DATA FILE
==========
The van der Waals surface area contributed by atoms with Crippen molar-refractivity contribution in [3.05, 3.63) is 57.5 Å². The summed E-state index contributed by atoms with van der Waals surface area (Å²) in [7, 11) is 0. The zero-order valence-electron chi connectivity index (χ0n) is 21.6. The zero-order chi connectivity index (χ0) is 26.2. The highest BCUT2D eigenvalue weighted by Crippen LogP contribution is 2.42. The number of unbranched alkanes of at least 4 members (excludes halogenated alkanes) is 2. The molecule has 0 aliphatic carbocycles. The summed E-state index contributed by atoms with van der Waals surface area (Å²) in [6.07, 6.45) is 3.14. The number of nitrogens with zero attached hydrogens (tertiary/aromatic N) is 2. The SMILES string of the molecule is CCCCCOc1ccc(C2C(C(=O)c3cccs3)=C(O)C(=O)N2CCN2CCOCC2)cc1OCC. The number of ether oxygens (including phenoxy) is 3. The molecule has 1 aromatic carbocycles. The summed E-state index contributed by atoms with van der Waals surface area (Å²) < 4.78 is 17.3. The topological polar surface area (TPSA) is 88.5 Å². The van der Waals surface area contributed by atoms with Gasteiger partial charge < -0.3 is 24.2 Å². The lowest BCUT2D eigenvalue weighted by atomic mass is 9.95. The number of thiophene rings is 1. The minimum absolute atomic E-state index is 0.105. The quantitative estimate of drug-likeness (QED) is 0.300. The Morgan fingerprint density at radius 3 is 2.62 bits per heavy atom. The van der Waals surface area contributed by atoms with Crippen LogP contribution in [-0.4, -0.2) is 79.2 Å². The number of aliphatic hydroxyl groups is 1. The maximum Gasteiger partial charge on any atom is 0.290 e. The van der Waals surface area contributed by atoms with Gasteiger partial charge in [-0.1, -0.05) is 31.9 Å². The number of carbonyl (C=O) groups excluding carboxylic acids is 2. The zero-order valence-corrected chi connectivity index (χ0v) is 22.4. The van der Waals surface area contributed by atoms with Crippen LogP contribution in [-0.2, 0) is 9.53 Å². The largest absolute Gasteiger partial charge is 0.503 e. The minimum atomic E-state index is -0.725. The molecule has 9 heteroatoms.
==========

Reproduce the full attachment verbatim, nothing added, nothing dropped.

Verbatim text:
The van der Waals surface area contributed by atoms with Crippen molar-refractivity contribution in [3.05, 3.63) is 57.5 Å². The summed E-state index contributed by atoms with van der Waals surface area (Å²) in [7, 11) is 0. The zero-order valence-electron chi connectivity index (χ0n) is 21.6. The zero-order chi connectivity index (χ0) is 26.2. The highest BCUT2D eigenvalue weighted by Crippen LogP contribution is 2.42. The number of unbranched alkanes of at least 4 members (excludes halogenated alkanes) is 2. The molecule has 0 aliphatic carbocycles. The summed E-state index contributed by atoms with van der Waals surface area (Å²) in [6.07, 6.45) is 3.14. The number of nitrogens with zero attached hydrogens (tertiary/aromatic N) is 2. The SMILES string of the molecule is CCCCCOc1ccc(C2C(C(=O)c3cccs3)=C(O)C(=O)N2CCN2CCOCC2)cc1OCC. The number of ether oxygens (including phenoxy) is 3. The molecule has 1 aromatic carbocycles. The summed E-state index contributed by atoms with van der Waals surface area (Å²) < 4.78 is 17.3. The topological polar surface area (TPSA) is 88.5 Å². The van der Waals surface area contributed by atoms with Gasteiger partial charge < -0.3 is 24.2 Å². The lowest BCUT2D eigenvalue weighted by atomic mass is 9.95. The number of thiophene rings is 1. The minimum absolute atomic E-state index is 0.105. The quantitative estimate of drug-likeness (QED) is 0.300. The Morgan fingerprint density at radius 3 is 2.62 bits per heavy atom. The van der Waals surface area contributed by atoms with Crippen LogP contribution in [-0.4, -0.2) is 79.2 Å². The number of aliphatic hydroxyl groups is 1. The maximum Gasteiger partial charge on any atom is 0.290 e. The van der Waals surface area contributed by atoms with Gasteiger partial charge in [-0.1, -0.05) is 31.9 Å². The number of carbonyl (C=O) groups excluding carboxylic acids is 2. The zero-order valence-corrected chi connectivity index (χ0v) is 22.4. The van der Waals surface area contributed by atoms with Crippen LogP contribution in [-0.2, 0) is 9.53 Å². The largest absolute Gasteiger partial charge is 0.503 e. The minimum atomic E-state index is -0.725. The molecule has 9 heteroatoms.